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Has the introduction of multi-purpose solutions contributed to a reduced incidence of Acanthamoeba keratitis in contact lens wearers? A review



Has the introduction of multi-purpose solutions contributed to a reduced incidence of Acanthamoeba keratitis in contact lens wearers? A review



Contact Lens & Anterior Eye 21(3): 89-92



This review paper considers hypotheses for the apparent reduction in incidence of Acanthamoeba keratitis over the last 2 years. Investigating such a reduction has been facilitated by the performance of an accurate measurement of the incidence of this infection amongst contact lens wearers in the West of Scotland at 1:6750 soft lens wearers annually in 1994 and 1995, the infection did not occur in wearers of rigid or gas permeable lenses nor in those avoiding wear of a contact lens. The reduction in frequency of presentation of this infection anecdotally in Scotland in 1996 and 1997 is supported by a retrospective survey in England, although this method of assessing incidence historically is open to error. A new survey by the Royal College of Ophthalmologists should, in due course, present another accurate incidence figure for 1997/98. The reason for the apparent decline in incidence of Acanthamoeba keratitis is believed to be due to the introduction by industry over the last 3 years of sterile multipurpose (cleaning and disinfecting) solutions (MPS) containing polyhexamethylene biguanide to achieve their current popularity. This situation is mirrored by that in the United States when the introduction of MPS is thought to have reduced their incidence rate of Acanthamoeba keratitis following the outlawing of contact lens storage in home made saline, using water contaminated with Acanthamoeba.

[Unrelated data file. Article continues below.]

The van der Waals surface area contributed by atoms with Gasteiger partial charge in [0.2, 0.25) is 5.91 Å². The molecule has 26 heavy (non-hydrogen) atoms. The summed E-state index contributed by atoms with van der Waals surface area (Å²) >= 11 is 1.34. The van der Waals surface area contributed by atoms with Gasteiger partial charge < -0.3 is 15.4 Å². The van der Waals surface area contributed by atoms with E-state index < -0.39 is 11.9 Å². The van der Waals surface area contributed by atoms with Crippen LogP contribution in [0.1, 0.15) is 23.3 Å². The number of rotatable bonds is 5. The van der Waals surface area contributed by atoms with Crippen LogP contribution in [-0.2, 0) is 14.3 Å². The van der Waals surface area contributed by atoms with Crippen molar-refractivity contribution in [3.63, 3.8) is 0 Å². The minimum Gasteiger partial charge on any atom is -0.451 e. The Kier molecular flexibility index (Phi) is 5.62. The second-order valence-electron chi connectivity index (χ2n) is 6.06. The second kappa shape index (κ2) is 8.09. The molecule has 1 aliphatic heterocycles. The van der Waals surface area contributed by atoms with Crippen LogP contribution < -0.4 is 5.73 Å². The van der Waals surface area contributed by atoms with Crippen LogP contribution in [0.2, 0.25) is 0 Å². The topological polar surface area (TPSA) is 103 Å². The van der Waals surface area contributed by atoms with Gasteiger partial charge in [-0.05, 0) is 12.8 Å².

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Accession: 049188946

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PMID: 16303384



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